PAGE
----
17. Comparison of macro-economic assumptions across PACT scenarios Differentiation between the WEC scenarios is not so high (should be larger in PACT?) • GDP per capita in 2050 • Demography • Global population ranges between : - 9.47 bn people in S1 - and 9.52 bn people in S2 - (almost identical in S3) • Contrast between population scenarios will come from the EU27 assumptions (VLEEM), in particular those related to immigration POLES Inputs – PACT

  18. Fossil fuel resources in the PACT scenarios • PACT scenarios are generally not too optimistic on fossil fuel resources, so that a stress is to appear in the mid/long-term in most of the scenarios • In particular, this should “by itself” trigger the transition towards a post-carbon economy in the third scenario (Meeting the Limits, the Hard Way) • Main assumptions across the scenarios: • In all scenarios, resources are supposed to be limited to what we already know today, even if reserves are supposed to develop according to discovery process (ie. URR cannot increase anymore) • In addition in S3 (MLH), the development of oil production capacities in the gulf countries is constrained, mainly due to geopolitical tensions (dispute on resource and price, possible conflicts...) • How to deter the global economy from coal in S3 ? (see next section, carbon value) POLES Inputs – PACT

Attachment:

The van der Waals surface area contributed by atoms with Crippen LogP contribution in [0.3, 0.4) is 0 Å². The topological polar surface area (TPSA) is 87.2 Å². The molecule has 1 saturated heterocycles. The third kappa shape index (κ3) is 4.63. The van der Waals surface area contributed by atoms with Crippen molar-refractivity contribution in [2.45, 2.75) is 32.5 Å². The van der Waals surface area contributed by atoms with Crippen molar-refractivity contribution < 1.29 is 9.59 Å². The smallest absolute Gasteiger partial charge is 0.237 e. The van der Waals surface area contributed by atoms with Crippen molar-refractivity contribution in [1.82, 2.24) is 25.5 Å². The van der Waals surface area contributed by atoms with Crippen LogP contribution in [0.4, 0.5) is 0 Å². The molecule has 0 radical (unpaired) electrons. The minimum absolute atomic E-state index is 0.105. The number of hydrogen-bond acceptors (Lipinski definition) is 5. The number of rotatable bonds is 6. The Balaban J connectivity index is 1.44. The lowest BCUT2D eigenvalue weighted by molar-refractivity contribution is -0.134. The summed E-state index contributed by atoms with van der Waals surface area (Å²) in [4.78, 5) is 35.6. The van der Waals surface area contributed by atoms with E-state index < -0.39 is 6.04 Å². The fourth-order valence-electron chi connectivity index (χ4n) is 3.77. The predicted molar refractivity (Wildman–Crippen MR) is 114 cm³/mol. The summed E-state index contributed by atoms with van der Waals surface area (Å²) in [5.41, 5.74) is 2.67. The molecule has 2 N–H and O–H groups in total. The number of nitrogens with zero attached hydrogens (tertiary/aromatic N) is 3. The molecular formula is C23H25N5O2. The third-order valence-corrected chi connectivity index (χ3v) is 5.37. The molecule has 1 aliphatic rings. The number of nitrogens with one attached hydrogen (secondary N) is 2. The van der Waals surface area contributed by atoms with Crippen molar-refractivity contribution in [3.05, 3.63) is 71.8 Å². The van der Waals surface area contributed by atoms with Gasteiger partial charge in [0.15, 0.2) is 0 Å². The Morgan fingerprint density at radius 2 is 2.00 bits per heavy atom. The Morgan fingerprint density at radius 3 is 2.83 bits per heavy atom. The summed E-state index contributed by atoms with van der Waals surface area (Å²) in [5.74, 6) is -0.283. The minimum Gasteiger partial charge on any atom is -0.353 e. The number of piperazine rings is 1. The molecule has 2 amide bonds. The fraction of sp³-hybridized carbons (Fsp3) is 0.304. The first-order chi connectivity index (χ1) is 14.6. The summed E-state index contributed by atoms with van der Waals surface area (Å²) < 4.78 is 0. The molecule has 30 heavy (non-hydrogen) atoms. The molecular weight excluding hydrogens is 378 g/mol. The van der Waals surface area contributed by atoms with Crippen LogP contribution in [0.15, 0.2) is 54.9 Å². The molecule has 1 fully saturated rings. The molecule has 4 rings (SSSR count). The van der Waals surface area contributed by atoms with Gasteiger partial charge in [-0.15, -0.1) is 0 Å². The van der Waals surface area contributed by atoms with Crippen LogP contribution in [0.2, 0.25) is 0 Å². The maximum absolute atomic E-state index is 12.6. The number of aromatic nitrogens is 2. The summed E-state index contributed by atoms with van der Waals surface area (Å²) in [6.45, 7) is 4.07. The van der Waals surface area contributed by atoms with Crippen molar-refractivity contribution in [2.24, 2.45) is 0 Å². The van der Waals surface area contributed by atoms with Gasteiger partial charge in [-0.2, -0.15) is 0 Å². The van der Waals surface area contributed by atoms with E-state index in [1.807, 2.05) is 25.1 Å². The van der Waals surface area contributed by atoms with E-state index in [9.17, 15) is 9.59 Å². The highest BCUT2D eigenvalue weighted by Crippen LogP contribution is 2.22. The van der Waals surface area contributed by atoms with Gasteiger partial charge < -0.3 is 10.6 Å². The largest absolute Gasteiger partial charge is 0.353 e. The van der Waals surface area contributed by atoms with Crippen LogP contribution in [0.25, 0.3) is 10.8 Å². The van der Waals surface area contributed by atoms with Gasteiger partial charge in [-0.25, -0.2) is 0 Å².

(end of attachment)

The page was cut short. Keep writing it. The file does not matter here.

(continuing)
19. Definition of Climate Regimes scenarios (1) Different Climate Regimes are to be defined across the PACT scenarios They refer to various configurations following the international negotiations on climate change, the possible call to market... How many Carbon Values in S2? Country grouping, sectoral policies... Small carbon value in S3: exclusion of coal in final consumption and power sector (in particular in developing countries) POLES Inputs – PACT

  20. Definition of Climate Regimes scenarios (2) Indicative carbon values for the PACT scenarios POLES Inputs – PACT